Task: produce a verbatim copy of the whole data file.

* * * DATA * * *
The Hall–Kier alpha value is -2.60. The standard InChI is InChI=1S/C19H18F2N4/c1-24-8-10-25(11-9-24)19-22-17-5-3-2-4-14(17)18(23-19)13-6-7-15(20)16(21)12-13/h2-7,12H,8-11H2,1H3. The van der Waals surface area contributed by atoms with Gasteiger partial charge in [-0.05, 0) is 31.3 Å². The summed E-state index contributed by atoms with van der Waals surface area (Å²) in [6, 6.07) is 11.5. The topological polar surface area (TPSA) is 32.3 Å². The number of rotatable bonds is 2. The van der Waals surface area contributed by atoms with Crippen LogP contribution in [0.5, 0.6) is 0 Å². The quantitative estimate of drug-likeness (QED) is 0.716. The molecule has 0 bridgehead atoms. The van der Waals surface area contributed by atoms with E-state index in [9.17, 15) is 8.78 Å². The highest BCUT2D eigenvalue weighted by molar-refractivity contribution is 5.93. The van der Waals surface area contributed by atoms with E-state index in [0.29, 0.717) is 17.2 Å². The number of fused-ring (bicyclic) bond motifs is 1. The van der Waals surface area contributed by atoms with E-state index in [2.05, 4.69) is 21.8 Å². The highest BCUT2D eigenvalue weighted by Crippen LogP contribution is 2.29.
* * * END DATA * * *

The Hall–Kier alpha value is -2.60. The standard InChI is InChI=1S/C19H18F2N4/c1-24-8-10-25(11-9-24)19-22-17-5-3-2-4-14(17)18(23-19)13-6-7-15(20)16(21)12-13/h2-7,12H,8-11H2,1H3. The van der Waals surface area contributed by atoms with Gasteiger partial charge in [-0.05, 0) is 31.3 Å². The summed E-state index contributed by atoms with van der Waals surface area (Å²) in [6, 6.07) is 11.5. The topological polar surface area (TPSA) is 32.3 Å². The number of rotatable bonds is 2. The van der Waals surface area contributed by atoms with Crippen LogP contribution in [0.5, 0.6) is 0 Å². The quantitative estimate of drug-likeness (QED) is 0.716. The molecule has 0 bridgehead atoms. The van der Waals surface area contributed by atoms with E-state index in [9.17, 15) is 8.78 Å². The highest BCUT2D eigenvalue weighted by molar-refractivity contribution is 5.93. The van der Waals surface area contributed by atoms with E-state index in [0.29, 0.717) is 17.2 Å². The number of fused-ring (bicyclic) bond motifs is 1. The van der Waals surface area contributed by atoms with E-state index in [2.05, 4.69) is 21.8 Å². The highest BCUT2D eigenvalue weighted by Crippen LogP contribution is 2.29.